Interesting news this week from South Africa where the PropTech startup, Flow, has raised R20m in the country’s 'biggest PropTech seed investment to date’.
The Flow solution was born from common pain points experienced in the local South African rental market, but the resulting platform has great potential in all global markets, not least here in the UK, showing once again how PropTech innovations are globally, not just locally, relevant.
The South African rental market is experiencing the same transformation as the rest of the world; so-called generation rent is struggling to afford rising rent levels, let alone save money for a deposit. But South Africa also has another more region-specific rental issue - studies suggest that ‘more than a third of tenants are regarded to be high risk’.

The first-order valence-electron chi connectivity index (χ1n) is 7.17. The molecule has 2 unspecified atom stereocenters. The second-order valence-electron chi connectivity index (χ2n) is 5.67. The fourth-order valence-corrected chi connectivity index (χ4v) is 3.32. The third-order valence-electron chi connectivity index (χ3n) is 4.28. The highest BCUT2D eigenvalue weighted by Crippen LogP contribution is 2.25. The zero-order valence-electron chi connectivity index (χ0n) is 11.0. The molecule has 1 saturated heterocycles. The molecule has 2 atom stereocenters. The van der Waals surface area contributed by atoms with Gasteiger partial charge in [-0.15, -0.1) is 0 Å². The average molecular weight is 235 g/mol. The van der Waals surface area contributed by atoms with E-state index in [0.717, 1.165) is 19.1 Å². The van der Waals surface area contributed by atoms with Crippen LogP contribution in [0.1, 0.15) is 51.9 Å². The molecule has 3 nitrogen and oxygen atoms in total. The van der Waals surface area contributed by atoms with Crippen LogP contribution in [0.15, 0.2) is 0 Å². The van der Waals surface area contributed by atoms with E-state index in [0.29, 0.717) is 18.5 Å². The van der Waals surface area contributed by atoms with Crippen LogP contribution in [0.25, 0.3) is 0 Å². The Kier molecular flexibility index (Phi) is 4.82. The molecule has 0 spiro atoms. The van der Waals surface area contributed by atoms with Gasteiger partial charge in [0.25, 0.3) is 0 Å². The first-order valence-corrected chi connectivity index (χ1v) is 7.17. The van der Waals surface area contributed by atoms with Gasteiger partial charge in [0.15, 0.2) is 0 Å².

Flow’s solution is to reward tenants for good behaviour - paying rent on time, looking after the property and so on. The startup has partnered with dozens of brands in order to offer these rewards, and if a tenant is ‘fully in flow’, these monthly rewards can reach a value of 20% of their rent. So, it doesn’t seem they’re actually getting rent money back, but that their rent is being offset by other savings on groceries, clothing, etc.
I think it’s a really interesting idea, and it arrives at a time when the rental market, for reasons we’re all aware of, is increasingly discussed in PropTech circles. What I love is that it’s a PropTech solution that has an active focus on the end user, not the industry professional, and not the shareholders.